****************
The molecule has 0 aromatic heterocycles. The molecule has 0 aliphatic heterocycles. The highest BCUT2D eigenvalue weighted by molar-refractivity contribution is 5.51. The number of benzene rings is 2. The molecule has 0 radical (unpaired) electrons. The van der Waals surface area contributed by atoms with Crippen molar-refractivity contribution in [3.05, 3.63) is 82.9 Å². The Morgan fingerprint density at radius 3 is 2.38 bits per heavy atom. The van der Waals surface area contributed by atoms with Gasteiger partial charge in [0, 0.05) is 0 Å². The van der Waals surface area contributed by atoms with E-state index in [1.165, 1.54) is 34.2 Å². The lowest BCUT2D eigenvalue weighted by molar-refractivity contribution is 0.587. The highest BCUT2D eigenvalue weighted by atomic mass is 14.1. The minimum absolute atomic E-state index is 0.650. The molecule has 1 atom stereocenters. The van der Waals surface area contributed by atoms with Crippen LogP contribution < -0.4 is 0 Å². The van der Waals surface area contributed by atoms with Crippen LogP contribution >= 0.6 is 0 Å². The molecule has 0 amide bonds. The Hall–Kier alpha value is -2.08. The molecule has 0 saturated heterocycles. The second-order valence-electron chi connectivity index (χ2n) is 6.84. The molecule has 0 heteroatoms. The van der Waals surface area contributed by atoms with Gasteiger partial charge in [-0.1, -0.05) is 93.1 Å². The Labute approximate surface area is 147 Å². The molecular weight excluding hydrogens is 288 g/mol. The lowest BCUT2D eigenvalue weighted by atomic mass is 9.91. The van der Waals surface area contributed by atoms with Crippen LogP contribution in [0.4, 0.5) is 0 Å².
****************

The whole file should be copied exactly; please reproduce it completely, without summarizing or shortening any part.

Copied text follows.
The molecule has 0 aromatic heterocycles. The molecule has 0 aliphatic heterocycles. The highest BCUT2D eigenvalue weighted by molar-refractivity contribution is 5.51. The number of benzene rings is 2. The molecule has 0 radical (unpaired) electrons. The van der Waals surface area contributed by atoms with Crippen molar-refractivity contribution in [3.05, 3.63) is 82.9 Å². The Morgan fingerprint density at radius 3 is 2.38 bits per heavy atom. The van der Waals surface area contributed by atoms with Gasteiger partial charge in [0, 0.05) is 0 Å². The van der Waals surface area contributed by atoms with E-state index in [1.165, 1.54) is 34.2 Å². The lowest BCUT2D eigenvalue weighted by molar-refractivity contribution is 0.587. The highest BCUT2D eigenvalue weighted by atomic mass is 14.1. The minimum absolute atomic E-state index is 0.650. The molecule has 1 atom stereocenters. The van der Waals surface area contributed by atoms with Crippen LogP contribution < -0.4 is 0 Å². The van der Waals surface area contributed by atoms with Crippen LogP contribution >= 0.6 is 0 Å². The molecule has 0 amide bonds. The Hall–Kier alpha value is -2.08. The molecule has 0 saturated heterocycles. The second-order valence-electron chi connectivity index (χ2n) is 6.84. The molecule has 0 heteroatoms. The van der Waals surface area contributed by atoms with Gasteiger partial charge in [-0.1, -0.05) is 93.1 Å². The Labute approximate surface area is 147 Å². The molecular weight excluding hydrogens is 288 g/mol. The lowest BCUT2D eigenvalue weighted by atomic mass is 9.91. The van der Waals surface area contributed by atoms with Crippen LogP contribution in [0.4, 0.5) is 0 Å².